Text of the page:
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On May 17, 2023, we reported on findings from a research letter published in the journal Annals of Rheumatic Diseases that examined the proportion of patients with rheumatic and musculoskeletal diseases (RMDs) that transition to long-term opioid use after treatment initiation.
Researchers looked at 6 RMD conditions and used 3 definitions of long-term use from the contemporary literature. The team searched anonymized medical records of adults aged ≥18 years entered into the Clinical Practice Research Datalink, a nationally representative UK-wide primary care research database, for those with a diagnosis of rheumatoid arthritis, psoriatic arthritis (PsA), axial spondyloarthritis (AxSpA), systemic lupus erythematosus (SLE), osteoarthritis, and fibromyalgia and without prior cancer.
Included were patients with a new episode of opioid use, (ie, no opioid prescriptions in the prior 2 years), prescribed up to 6 months before or any time after receiving 1 of the 6 diagnoses between January 1, 2006, and October 31, 2021. Inclusion required at least 1 full year of follow-up data.
Investigators identified a total of 841 047 patients for inclusion in their analyses. The majority had a diagnosis of osteoarthritis (796 276) followed by fibromyalgia (21 189), rheumatoid arthritis (12 260), PsA (5195), SLE (3081), and AxSpa (3046). The research team reported 1 081 216 new episodes of opioid use among the cohort. Of these, 16.8% of patients transitioned to long-term use using the standard definition, 11.1% using the stringent definition, and 21.9% using the broad definition. More than 97% of the opioid initiation episodes meeting any of the 3 definitions were captured by the broad criteria. Slightly less than half fulfilled all 3, according to the results.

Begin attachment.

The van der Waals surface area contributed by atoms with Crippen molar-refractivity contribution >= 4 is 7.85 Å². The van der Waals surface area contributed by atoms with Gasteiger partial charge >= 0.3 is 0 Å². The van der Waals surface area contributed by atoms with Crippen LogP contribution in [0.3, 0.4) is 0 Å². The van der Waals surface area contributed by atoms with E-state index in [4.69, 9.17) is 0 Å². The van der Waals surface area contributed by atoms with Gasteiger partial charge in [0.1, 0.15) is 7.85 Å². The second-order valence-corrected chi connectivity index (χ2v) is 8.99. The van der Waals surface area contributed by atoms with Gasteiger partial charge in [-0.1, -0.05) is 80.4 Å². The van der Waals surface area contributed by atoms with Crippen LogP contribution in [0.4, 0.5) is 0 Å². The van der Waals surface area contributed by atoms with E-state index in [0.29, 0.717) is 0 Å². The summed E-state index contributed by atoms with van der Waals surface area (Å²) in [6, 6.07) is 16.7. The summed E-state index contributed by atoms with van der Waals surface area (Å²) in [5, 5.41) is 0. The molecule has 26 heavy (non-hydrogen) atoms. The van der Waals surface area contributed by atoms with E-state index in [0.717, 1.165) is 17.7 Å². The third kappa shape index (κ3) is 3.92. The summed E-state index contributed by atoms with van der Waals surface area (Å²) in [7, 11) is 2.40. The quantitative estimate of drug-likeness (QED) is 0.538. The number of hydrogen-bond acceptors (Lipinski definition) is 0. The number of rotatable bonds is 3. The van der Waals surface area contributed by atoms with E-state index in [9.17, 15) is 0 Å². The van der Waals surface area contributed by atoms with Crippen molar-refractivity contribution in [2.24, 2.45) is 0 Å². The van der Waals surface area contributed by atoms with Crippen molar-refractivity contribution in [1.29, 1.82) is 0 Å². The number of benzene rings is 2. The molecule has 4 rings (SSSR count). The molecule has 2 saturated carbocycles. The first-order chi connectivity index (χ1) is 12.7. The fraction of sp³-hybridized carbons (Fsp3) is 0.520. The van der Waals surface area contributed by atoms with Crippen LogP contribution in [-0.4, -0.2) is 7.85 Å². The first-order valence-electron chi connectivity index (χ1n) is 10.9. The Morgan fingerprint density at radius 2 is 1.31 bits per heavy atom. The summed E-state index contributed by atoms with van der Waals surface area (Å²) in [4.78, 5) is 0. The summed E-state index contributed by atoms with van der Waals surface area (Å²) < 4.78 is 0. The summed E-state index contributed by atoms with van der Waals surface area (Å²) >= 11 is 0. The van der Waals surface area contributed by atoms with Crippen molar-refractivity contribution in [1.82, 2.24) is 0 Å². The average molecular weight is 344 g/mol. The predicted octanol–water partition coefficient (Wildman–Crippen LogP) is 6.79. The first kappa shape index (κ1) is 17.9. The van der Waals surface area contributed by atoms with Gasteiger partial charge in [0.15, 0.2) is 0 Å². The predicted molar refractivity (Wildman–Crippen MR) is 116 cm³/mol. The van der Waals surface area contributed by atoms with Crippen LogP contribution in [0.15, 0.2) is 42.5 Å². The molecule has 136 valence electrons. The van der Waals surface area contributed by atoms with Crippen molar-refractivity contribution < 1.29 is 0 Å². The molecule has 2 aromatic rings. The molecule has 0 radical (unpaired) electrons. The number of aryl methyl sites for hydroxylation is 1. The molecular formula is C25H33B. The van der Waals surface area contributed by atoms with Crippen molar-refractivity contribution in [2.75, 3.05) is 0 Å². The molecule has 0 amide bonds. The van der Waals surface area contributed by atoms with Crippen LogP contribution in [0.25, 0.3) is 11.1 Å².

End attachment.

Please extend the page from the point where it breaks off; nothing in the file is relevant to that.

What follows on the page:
In contrast, the lowest rate of long-term opioid use was observed among the cohort of patients with osteoarthritis, with rates of 16.4%, 10.7% and 21.4% using the standard, stringent, and broad definitions, respectively.
Results of their analysis of trends in opioid use over time found statistically significant increases in the proportion of patients with fibromyalgia who transitioned to long-term opioid, which rose from 21.7% to 33.0% between 2006 and 2019 and reached 28.9% in 2020. The researchers observed a statistically significant decreasing trend among those with rheumatoid arthritis, but the overall proportion in 2020 remained high at 24.4%.
A note from authors
"The findings warrant vigilance in practice of opioid prescribing for RMDs since long-term opioid therapy is associated with poor outcomes (eg, opioid dependence and opioid-related adverse events). Health professionals should be aware of the high proportion of long-term opioid use in patients with RMDs. Introduction of prompt interventions, such as medication reviews or deprescribing, to ensure the appropriateness of long-term opioid therapy, and proactive consideration of nonpharmacological treatments for pain relief would also be of benefit to reduce avoidable harms in this patient population."